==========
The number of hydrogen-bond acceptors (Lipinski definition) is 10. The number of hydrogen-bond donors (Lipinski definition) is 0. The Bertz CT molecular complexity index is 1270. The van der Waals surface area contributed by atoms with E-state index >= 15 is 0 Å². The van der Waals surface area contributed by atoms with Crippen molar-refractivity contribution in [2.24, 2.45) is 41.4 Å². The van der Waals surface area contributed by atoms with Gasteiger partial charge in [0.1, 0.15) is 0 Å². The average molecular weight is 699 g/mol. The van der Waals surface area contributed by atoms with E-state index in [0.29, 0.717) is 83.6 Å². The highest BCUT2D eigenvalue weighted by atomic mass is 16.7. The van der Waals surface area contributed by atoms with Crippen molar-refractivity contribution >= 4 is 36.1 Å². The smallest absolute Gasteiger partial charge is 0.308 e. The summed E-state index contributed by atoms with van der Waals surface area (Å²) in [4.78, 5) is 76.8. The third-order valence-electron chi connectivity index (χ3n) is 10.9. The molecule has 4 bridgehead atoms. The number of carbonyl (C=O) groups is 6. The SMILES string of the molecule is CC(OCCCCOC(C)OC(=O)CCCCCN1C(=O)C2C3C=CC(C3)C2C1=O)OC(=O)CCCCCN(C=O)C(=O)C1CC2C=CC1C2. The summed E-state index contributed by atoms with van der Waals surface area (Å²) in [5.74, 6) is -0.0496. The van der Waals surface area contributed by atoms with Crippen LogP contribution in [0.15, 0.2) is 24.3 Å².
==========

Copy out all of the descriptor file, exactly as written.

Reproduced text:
The number of hydrogen-bond acceptors (Lipinski definition) is 10. The number of hydrogen-bond donors (Lipinski definition) is 0. The Bertz CT molecular complexity index is 1270. The van der Waals surface area contributed by atoms with E-state index >= 15 is 0 Å². The van der Waals surface area contributed by atoms with Crippen molar-refractivity contribution in [2.24, 2.45) is 41.4 Å². The van der Waals surface area contributed by atoms with Gasteiger partial charge in [0.1, 0.15) is 0 Å². The average molecular weight is 699 g/mol. The van der Waals surface area contributed by atoms with E-state index in [0.29, 0.717) is 83.6 Å². The highest BCUT2D eigenvalue weighted by atomic mass is 16.7. The van der Waals surface area contributed by atoms with Crippen molar-refractivity contribution >= 4 is 36.1 Å². The smallest absolute Gasteiger partial charge is 0.308 e. The summed E-state index contributed by atoms with van der Waals surface area (Å²) in [4.78, 5) is 76.8. The third-order valence-electron chi connectivity index (χ3n) is 10.9. The molecule has 4 bridgehead atoms. The number of carbonyl (C=O) groups is 6. The SMILES string of the molecule is CC(OCCCCOC(C)OC(=O)CCCCCN1C(=O)C2C3C=CC(C3)C2C1=O)OC(=O)CCCCCN(C=O)C(=O)C1CC2C=CC1C2. The summed E-state index contributed by atoms with van der Waals surface area (Å²) in [5.74, 6) is -0.0496. The van der Waals surface area contributed by atoms with Crippen LogP contribution in [0.15, 0.2) is 24.3 Å².